Biden-Harris Energy Plan Proposes High-Stake Changes

By Alex Mills

The Joe Biden-Kamala Harris team, if elected, will implement radical changes to energy policy increasing government oversight, and spending an estimated $2 trillion to eliminate the usage of crude oil, natural gas and coal.

Biden, who served as Vice President under President Obama, outlined in July his controversial energy program in a 23-page paper, which closely parallels the Green New Deal introduced by left-wing Congresswoman Alexandria Ocasio-Cortez (D-NY). Also, Sen. Harris introduced the Climate Equity Act this year, which is co-sponsored by Rep. Ocasio-Cortez.

Neither proposal addresses the problems created by trying to rid the country from using fossil fuels, which currently provide 80 percent of the nation’s energy.

A recent study by the American Petroleum Institute estimated U.S. gross domestic product (GDP) would fall by a cumulative $700 billion through 2030, and U.S. oil imports would increase by 2 million barrel per day if Biden’s energy programs were implemented.

During his campaign for the Democrat Presidential nomination, Biden stated on his web page he will issue executive orders, seek legislative remedies, establish “enforcement mechanisms,” and make “historic investment in clean energy.” Those enforcement mechanisms include “action against fossil fuel companies and other polluters who put profit over people.” He said the cost of these enforcement mechanisms could be as much as $1.7 trillion over ten years.

Biden was asked by the moderator during one of the Democrat candidate debates if there would be “any place for fossil fuels, including coal and fracking” in his administration and he replied “no.”

After receiving the party’s nomination, Biden told an audience in Pennsylvania, which has become a major producer of natural gas because of the advancements in hydraulic fracturing (fracking): “I am not banning fracking.”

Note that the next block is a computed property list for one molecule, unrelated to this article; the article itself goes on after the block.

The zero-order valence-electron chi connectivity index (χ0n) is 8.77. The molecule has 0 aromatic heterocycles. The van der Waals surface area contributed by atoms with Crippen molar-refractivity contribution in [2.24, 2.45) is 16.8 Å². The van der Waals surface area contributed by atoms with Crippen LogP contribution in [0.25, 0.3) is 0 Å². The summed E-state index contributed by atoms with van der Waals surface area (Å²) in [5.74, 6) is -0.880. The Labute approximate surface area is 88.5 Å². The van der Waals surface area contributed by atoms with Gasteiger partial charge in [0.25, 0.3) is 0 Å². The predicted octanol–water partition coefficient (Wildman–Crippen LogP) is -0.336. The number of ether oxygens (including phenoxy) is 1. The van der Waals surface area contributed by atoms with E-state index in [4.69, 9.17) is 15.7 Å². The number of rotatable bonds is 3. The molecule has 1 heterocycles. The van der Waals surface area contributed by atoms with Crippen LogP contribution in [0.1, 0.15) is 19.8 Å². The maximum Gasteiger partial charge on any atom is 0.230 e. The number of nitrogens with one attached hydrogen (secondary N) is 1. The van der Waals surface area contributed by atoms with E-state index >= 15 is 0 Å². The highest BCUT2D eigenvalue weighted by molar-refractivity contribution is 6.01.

Mathematical tools predict if wave-energy devices stay afloat in the ocean: Texas A&M

October 16, 2020 — Ocean waves represent an abundant source of renewable energy. But to best use this natural resource, wave-energy converters need to be capable of physically handling ocean waves of different strengths without capsizing.

Texas A&M University researchers have developed analytical tools that can help characterize the movements of floating but anchored wave-energy devices. Unlike complicated simulations that are expensive and time-consuming, they said their technique is fast, yet accurate enough to estimate if wave-energy devices will turn over in an ever-changing ocean environment.

“Wave-energy converters need to take advantage of large wave motions to make electricity. But when a big storm comes, you don’t want big wave, wind and current motions to destroy these devices,” said Dr. Jeffrey Falzarano, professor in the Department of Ocean Engineering. “We have developed much simpler analytical tools to judge the performance of these devices in a dynamic ocean environment without necessitating massive amounts of simulations or physical model tests that take a lot of time to run and are cost-prohibitive.”


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